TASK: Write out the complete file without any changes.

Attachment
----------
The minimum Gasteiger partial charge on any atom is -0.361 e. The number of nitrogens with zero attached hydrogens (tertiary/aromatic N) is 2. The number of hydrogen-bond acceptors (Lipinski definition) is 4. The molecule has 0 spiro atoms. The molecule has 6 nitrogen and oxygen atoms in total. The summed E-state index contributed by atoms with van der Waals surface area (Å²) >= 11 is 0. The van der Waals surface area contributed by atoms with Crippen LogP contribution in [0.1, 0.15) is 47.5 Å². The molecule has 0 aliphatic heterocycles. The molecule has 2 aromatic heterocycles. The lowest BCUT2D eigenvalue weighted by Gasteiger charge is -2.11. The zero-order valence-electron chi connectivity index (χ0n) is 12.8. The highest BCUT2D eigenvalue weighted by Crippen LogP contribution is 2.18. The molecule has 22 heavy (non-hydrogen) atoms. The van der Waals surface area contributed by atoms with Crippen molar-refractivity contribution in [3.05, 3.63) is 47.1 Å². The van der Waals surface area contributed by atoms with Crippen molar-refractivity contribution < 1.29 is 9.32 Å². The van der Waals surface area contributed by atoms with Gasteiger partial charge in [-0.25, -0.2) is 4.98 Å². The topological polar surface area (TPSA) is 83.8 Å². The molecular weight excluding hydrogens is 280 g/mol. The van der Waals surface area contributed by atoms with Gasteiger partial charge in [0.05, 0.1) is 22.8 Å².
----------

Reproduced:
The minimum Gasteiger partial charge on any atom is -0.361 e. The number of nitrogens with zero attached hydrogens (tertiary/aromatic N) is 2. The number of hydrogen-bond acceptors (Lipinski definition) is 4. The molecule has 0 spiro atoms. The molecule has 6 nitrogen and oxygen atoms in total. The summed E-state index contributed by atoms with van der Waals surface area (Å²) >= 11 is 0. The van der Waals surface area contributed by atoms with Crippen LogP contribution in [0.1, 0.15) is 47.5 Å². The molecule has 0 aliphatic heterocycles. The molecule has 2 aromatic heterocycles. The lowest BCUT2D eigenvalue weighted by Gasteiger charge is -2.11. The zero-order valence-electron chi connectivity index (χ0n) is 12.8. The highest BCUT2D eigenvalue weighted by Crippen LogP contribution is 2.18. The molecule has 22 heavy (non-hydrogen) atoms. The van der Waals surface area contributed by atoms with Crippen molar-refractivity contribution in [3.05, 3.63) is 47.1 Å². The van der Waals surface area contributed by atoms with Crippen molar-refractivity contribution < 1.29 is 9.32 Å². The van der Waals surface area contributed by atoms with Gasteiger partial charge in [-0.25, -0.2) is 4.98 Å². The topological polar surface area (TPSA) is 83.8 Å². The molecular weight excluding hydrogens is 280 g/mol. The van der Waals surface area contributed by atoms with Gasteiger partial charge in [0.05, 0.1) is 22.8 Å².